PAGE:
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עמוד בית
Sun, 14.04.24

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June 2023
Dorit Ravid MD, Michal Kovo MD PhD, Sophia Leytes MD, Yael Yagur MD, Maty Fakterman MD, Omer Weitzner MD

Background: Treatment of gestational diabetes mellitus (GDM) has been shown to improve both maternal and neonatal outcomes. For women with GDM who require glucose-lowering medication, insulin is regarded as the drug of choice by most medical societies. Oral therapy, with metformin or glibenclamide, is a reasonable alternative in certain medical circumstances.

Objectives: To compare the efficacy and safety of insulin detemir (IDet) vs. glibenclamide for GDM when glycemic control cannot be achieved through lifestyle modification and diet.

Methods: We conducted a retrospective cohort analysis of 115 women with singleton pregnancy and GDM treated with IDet or glibenclamide. GDM was diagnosed via the two-step oral glucose tolerance test (OGTT) of 50 grams glucose, followed by 100 grams. Maternal characteristics and outcomes (preeclampsia and weight gain) and neonatal outcomes (birth weight and percentile, hypoglycemia, jaundice, and respiratory morbidity) were compared between groups.

Results: In total, 67 women received IDet and 48 glibenclamide. Maternal characteristics, weight gain, and the incidence of preeclampsia were similar in both groups. Neonatal outcomes were also similar. The proportion of large for gestational age (LGA) infants was 20.8% in the glibenclamide group compared to 14.9% in the IDet group (P = 0.04).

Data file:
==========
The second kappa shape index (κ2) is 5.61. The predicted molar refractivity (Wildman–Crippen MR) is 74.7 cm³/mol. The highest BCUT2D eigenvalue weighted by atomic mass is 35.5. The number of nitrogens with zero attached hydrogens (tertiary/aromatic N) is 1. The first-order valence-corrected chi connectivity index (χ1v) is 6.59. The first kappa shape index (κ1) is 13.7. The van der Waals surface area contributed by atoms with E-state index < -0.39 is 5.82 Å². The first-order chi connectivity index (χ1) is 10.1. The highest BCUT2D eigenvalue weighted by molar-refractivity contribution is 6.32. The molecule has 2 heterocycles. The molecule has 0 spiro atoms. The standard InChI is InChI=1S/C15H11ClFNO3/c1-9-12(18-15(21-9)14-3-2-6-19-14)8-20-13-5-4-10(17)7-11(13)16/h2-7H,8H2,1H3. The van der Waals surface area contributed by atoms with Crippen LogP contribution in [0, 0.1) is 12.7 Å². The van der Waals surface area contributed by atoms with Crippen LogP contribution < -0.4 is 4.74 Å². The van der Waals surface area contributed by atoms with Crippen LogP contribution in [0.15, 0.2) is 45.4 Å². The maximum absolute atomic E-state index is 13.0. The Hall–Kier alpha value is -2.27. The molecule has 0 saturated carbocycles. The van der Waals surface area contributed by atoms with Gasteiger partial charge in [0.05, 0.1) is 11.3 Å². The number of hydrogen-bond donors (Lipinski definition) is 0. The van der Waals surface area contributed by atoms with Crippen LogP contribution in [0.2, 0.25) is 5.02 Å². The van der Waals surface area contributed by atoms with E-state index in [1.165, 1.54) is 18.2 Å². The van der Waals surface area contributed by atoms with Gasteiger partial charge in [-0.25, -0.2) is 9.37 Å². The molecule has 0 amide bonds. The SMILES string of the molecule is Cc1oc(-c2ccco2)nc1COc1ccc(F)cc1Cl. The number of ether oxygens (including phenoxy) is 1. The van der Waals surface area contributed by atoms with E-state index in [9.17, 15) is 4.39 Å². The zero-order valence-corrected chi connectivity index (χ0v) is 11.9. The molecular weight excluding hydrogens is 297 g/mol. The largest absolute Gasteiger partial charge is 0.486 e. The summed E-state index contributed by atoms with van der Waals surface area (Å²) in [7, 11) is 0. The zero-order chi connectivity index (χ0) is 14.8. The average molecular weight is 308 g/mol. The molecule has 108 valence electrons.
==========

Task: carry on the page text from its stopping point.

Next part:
Conclusions: In pregnant women with GDM, glucose control on IDet yielded comparable results as on glibenclamide, except for a significantly lower rate of LGA neonates.

September 2020
Arieh Riskin MD PhD, Omer Itzchaki BSc, David Bader MD MHA, Adir Iofe MD, Arina Toropine MD and Shlomit Riskin-Mashiah MD MPH

Background: The incidence of gestational diabetes mellitus (GDM) is increasing in parallel to the worldwide obesity and type 2 diabetes pandemic. Both GDM and pre-gestational diabetes mellitus (PGDM) are associated with short- and long-term consequences in the offspring. There are few recent studies addressing outcomes of newborns born to women diagnosed with GDM and PGDM in Israel.

Objectives: To assess perinatal complications in offspring of women with GDM and PGDM.

Methods: The authors conducted a single-center retrospective case-control study of outcomes of all newborns whose mothers had been diagnosed with diabetes in pregnancy compared to randomly assigned controls born on the same date, whose mothers had no diabetes.

Results: In the study period 2015–2017, 526 mothers diagnosed with GDM or PGDM and their newborn infants were identified. The authors randomly assigned 526 control infants. The rate of women with diabetes in pregnancy was 5.0%. Mothers with GDM and PGDM had higher rates of pre-eclampsia, multiple pregnancies, and preterm deliveries. Mothers with PGDM had significantly higher rates of intrauterine fetal demise (4.3%), congenital anomalies (12.8%), and small-for-gestational-age neonates (10.6%) compared to controls (0%, 3.2%, and 4.2%, respectively, P < 0.001). The risks for preterm or cesarean delivery, large-for-gestational-age neonate, respiratory morbidity, hypoglycemia, and polycythemia were increased in offspring of mothers with diabetes, especially PGDM.

Conclusions: Despite all the advancements in prenatal care, diabetes in pregnancy, both PGDM and GDM, is still associated with significant morbidities and complications in offspring. Better preconception and inter-pregnancy care might reduce these risks

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